Giving Away My Heart

It is Tuesday, February 14th. I wrote this on Sunday, three days ago, and have been re-reading and re-writing parts of it ever since. I think I have it now. And just in time to be appropriate for the occasion , because it’s . . . .

Another Valentine’s Day with no Brian

So many emotions swirl around this day for me. Many of them warm, happy memories of a love shared by two people for 30 years. Others, equally as poignant, but painful, serve as a cruel reminder that the person who I shared those memories with, will, in six weeks, have been dead for two years. For reasons I won’t go into here, Valentine’s Day was one of my least favorite “Hallmark Holidays.” When I met Brian, I had just fought my way through a painful, drawn out divorce, which left me physically, mentally, and emotionally exhausted. Love was the last thing I was looking for, because I wasn’t even sure I believed it existed any more. But, it would seem that the universe thought otherwise, and it didn’t take long before a chance meeting of two lonely people, both healing from the trauma of divorce, forever changed the emotional landscape for both of them. 

I remember telling Brian, when our first Valentine’s Day as a couple approached, that I had issues with the whole concept. I said I didn’t like the fact that it was so scripted. That women would often get angry or be hurt if their sweetheart failed to give them “the perfect expression of love” (whatever that is!), or, God forbid, forgot the day altogether. It seemed to me to be a set up for “high expectations with the distinct chance of significant disappointment.” And, quite frankly, I’d had enough disappointment to last me for a very long time. In the last year before my divorce, I’d had a particularly difficult Valentine’s Day experience that soured my attitude about the whole thing even more. After relating the details of that event to Brian, I said it would not matter to me if he didn’t give me anything on “The Day.” That is, anything other than simply just being with him, which to me, was a gift in and of itself. However, I said I would gladly accept and appreciate any gift he gave me, including, but not limited to, Valentine’s Day. So, when the first Valentine’s together came along I was not expecting anything. What I did get, however, was the best gift I think I have ever had. That is, until this Sunday.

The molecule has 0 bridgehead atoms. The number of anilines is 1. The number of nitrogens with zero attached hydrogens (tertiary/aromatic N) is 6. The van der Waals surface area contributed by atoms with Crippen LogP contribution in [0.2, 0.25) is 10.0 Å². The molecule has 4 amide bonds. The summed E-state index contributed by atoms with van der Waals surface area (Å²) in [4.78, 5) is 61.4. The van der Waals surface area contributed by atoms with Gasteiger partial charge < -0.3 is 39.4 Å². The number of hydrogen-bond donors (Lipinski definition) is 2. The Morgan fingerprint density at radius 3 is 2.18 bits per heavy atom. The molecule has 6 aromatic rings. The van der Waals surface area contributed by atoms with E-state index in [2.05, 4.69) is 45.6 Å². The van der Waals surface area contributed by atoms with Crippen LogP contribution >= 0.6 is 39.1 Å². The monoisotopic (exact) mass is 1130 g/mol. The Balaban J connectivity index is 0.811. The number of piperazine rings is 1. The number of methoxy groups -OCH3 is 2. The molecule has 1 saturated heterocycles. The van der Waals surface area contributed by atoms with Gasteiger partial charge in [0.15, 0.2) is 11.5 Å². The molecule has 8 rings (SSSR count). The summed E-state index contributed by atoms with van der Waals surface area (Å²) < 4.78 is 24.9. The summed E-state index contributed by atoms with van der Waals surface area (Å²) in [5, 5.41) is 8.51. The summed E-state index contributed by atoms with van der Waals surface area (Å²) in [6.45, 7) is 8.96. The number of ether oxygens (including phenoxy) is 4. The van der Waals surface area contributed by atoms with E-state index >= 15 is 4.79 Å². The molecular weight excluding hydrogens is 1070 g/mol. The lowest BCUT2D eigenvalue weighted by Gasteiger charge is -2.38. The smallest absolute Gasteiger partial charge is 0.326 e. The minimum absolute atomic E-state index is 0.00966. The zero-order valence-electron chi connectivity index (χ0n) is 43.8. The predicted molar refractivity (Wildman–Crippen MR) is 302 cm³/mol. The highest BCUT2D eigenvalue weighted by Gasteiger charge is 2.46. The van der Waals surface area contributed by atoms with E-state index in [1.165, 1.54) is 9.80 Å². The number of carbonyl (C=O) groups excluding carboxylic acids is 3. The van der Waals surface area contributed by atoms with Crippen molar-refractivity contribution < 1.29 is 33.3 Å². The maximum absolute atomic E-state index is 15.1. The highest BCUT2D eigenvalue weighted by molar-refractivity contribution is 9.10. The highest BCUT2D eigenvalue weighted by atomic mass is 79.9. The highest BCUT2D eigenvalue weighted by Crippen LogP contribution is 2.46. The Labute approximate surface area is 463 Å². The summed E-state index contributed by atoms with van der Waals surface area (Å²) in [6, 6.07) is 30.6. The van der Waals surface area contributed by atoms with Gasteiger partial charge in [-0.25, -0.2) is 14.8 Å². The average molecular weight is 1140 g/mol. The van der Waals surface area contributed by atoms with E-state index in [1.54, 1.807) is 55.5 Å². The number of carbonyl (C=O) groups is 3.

I’ve been an educator all of my life, mostly at the elementary level, and I have four children. So I am well acquainted with “homemade” cards emblazoned with loving messages. Simple and sincere ones inscribed in scrawled handwriting by children. In fact, I still have many of those wonderful cards. They are among my most prized possessions. Even now that my children are all grown and are themselves parents, finding those cards still makes my heart skip a beat and tears fill my eyes. But, even more precious to me than any of those, is the card Brian gave on that first Valentine’s Day. It is a simple yet eloquent card, made from red and pink construction paper. On the front was a large heart with slits cut down the middle through which a red arrow had been carefully woven. And, inside, was a handwritten message which read: “Julie, You are My Fair Lady! Love, Sir Brian.” Simple, sort of corny, I know. . . but still, so beautiful. I have kept it all these years, and, since he died, it has meant more to me than ever, because I now know I will never have a Valentine from him again. Or might I?